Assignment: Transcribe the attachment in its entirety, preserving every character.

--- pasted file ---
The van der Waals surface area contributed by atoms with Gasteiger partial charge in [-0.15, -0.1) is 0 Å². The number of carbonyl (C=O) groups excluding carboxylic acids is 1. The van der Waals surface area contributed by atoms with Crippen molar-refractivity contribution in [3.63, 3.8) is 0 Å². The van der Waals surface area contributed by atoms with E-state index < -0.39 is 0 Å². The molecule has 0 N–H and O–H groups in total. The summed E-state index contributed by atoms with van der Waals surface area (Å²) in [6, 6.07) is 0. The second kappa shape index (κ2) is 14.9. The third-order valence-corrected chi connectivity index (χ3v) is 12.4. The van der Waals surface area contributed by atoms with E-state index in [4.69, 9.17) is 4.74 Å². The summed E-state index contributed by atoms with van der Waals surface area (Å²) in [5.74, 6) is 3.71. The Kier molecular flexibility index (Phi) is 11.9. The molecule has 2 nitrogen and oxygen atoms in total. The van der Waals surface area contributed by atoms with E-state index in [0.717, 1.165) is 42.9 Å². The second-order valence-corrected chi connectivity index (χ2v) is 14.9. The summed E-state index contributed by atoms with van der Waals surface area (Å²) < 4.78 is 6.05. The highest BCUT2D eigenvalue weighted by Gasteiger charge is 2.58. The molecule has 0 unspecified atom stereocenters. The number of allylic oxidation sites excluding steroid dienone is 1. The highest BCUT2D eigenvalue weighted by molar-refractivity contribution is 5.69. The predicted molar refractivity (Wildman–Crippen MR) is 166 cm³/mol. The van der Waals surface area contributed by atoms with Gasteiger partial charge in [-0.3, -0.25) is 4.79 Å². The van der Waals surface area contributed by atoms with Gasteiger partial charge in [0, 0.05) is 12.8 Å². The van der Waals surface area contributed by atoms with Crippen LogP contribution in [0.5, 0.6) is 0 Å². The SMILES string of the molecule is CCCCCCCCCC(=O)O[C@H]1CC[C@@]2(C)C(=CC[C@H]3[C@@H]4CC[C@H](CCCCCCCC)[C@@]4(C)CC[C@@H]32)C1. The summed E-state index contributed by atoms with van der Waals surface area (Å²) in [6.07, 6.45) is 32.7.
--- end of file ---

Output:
The van der Waals surface area contributed by atoms with Gasteiger partial charge in [-0.15, -0.1) is 0 Å². The number of carbonyl (C=O) groups excluding carboxylic acids is 1. The van der Waals surface area contributed by atoms with Crippen molar-refractivity contribution in [3.63, 3.8) is 0 Å². The van der Waals surface area contributed by atoms with E-state index < -0.39 is 0 Å². The molecule has 0 N–H and O–H groups in total. The summed E-state index contributed by atoms with van der Waals surface area (Å²) in [6, 6.07) is 0. The second kappa shape index (κ2) is 14.9. The third-order valence-corrected chi connectivity index (χ3v) is 12.4. The van der Waals surface area contributed by atoms with E-state index in [4.69, 9.17) is 4.74 Å². The summed E-state index contributed by atoms with van der Waals surface area (Å²) in [5.74, 6) is 3.71. The Kier molecular flexibility index (Phi) is 11.9. The molecule has 2 nitrogen and oxygen atoms in total. The van der Waals surface area contributed by atoms with E-state index in [0.717, 1.165) is 42.9 Å². The second-order valence-corrected chi connectivity index (χ2v) is 14.9. The summed E-state index contributed by atoms with van der Waals surface area (Å²) < 4.78 is 6.05. The highest BCUT2D eigenvalue weighted by Gasteiger charge is 2.58. The molecule has 0 unspecified atom stereocenters. The number of allylic oxidation sites excluding steroid dienone is 1. The highest BCUT2D eigenvalue weighted by molar-refractivity contribution is 5.69. The predicted molar refractivity (Wildman–Crippen MR) is 166 cm³/mol. The van der Waals surface area contributed by atoms with Gasteiger partial charge in [-0.3, -0.25) is 4.79 Å². The van der Waals surface area contributed by atoms with Gasteiger partial charge in [0, 0.05) is 12.8 Å². The van der Waals surface area contributed by atoms with Crippen LogP contribution in [0.5, 0.6) is 0 Å². The SMILES string of the molecule is CCCCCCCCCC(=O)O[C@H]1CC[C@@]2(C)C(=CC[C@H]3[C@@H]4CC[C@H](CCCCCCCC)[C@@]4(C)CC[C@@H]32)C1. The summed E-state index contributed by atoms with van der Waals surface area (Å²) in [6.07, 6.45) is 32.7.